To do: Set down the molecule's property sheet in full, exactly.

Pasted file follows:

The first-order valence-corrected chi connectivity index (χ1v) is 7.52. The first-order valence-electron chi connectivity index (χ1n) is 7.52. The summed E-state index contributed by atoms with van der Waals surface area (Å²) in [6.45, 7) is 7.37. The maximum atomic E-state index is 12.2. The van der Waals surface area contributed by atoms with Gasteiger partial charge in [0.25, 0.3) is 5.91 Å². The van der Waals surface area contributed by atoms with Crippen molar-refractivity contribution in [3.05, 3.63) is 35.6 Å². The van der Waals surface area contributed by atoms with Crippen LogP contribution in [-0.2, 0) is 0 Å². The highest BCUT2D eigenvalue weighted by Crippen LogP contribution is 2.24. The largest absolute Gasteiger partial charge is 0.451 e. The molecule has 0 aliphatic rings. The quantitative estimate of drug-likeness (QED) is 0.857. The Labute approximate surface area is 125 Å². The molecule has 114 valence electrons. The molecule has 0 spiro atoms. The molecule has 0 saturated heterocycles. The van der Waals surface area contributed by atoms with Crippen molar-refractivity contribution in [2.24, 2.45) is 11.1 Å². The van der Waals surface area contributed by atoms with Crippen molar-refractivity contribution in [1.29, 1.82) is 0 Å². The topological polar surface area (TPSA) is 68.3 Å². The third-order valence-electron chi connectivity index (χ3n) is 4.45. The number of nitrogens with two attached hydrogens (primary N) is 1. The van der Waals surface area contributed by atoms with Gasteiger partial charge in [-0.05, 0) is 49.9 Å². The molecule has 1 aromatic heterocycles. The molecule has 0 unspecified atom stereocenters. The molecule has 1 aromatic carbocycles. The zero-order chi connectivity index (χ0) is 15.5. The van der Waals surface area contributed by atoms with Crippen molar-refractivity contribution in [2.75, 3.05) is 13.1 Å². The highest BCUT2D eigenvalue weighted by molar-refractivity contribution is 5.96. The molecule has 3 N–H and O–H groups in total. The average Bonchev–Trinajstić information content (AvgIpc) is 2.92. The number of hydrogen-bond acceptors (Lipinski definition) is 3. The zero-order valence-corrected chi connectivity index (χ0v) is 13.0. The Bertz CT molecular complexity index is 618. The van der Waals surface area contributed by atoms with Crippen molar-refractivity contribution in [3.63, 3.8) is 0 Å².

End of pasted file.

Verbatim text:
The first-order valence-corrected chi connectivity index (χ1v) is 7.52. The first-order valence-electron chi connectivity index (χ1n) is 7.52. The summed E-state index contributed by atoms with van der Waals surface area (Å²) in [6.45, 7) is 7.37. The maximum atomic E-state index is 12.2. The van der Waals surface area contributed by atoms with Gasteiger partial charge in [0.25, 0.3) is 5.91 Å². The van der Waals surface area contributed by atoms with Crippen molar-refractivity contribution in [3.05, 3.63) is 35.6 Å². The van der Waals surface area contributed by atoms with Crippen LogP contribution in [-0.2, 0) is 0 Å². The highest BCUT2D eigenvalue weighted by Crippen LogP contribution is 2.24. The largest absolute Gasteiger partial charge is 0.451 e. The molecule has 0 aliphatic rings. The quantitative estimate of drug-likeness (QED) is 0.857. The Labute approximate surface area is 125 Å². The molecule has 114 valence electrons. The molecule has 0 spiro atoms. The molecule has 0 saturated heterocycles. The van der Waals surface area contributed by atoms with Crippen molar-refractivity contribution in [2.24, 2.45) is 11.1 Å². The van der Waals surface area contributed by atoms with Crippen molar-refractivity contribution in [1.29, 1.82) is 0 Å². The topological polar surface area (TPSA) is 68.3 Å². The third-order valence-electron chi connectivity index (χ3n) is 4.45. The number of nitrogens with two attached hydrogens (primary N) is 1. The van der Waals surface area contributed by atoms with Gasteiger partial charge in [-0.05, 0) is 49.9 Å². The molecule has 1 aromatic heterocycles. The molecule has 0 unspecified atom stereocenters. The molecule has 1 aromatic carbocycles. The zero-order chi connectivity index (χ0) is 15.5. The van der Waals surface area contributed by atoms with Crippen molar-refractivity contribution in [2.75, 3.05) is 13.1 Å². The highest BCUT2D eigenvalue weighted by molar-refractivity contribution is 5.96. The molecule has 3 N–H and O–H groups in total. The average Bonchev–Trinajstić information content (AvgIpc) is 2.92. The number of hydrogen-bond acceptors (Lipinski definition) is 3. The zero-order valence-corrected chi connectivity index (χ0v) is 13.0. The Bertz CT molecular complexity index is 618. The van der Waals surface area contributed by atoms with Crippen molar-refractivity contribution in [3.63, 3.8) is 0 Å².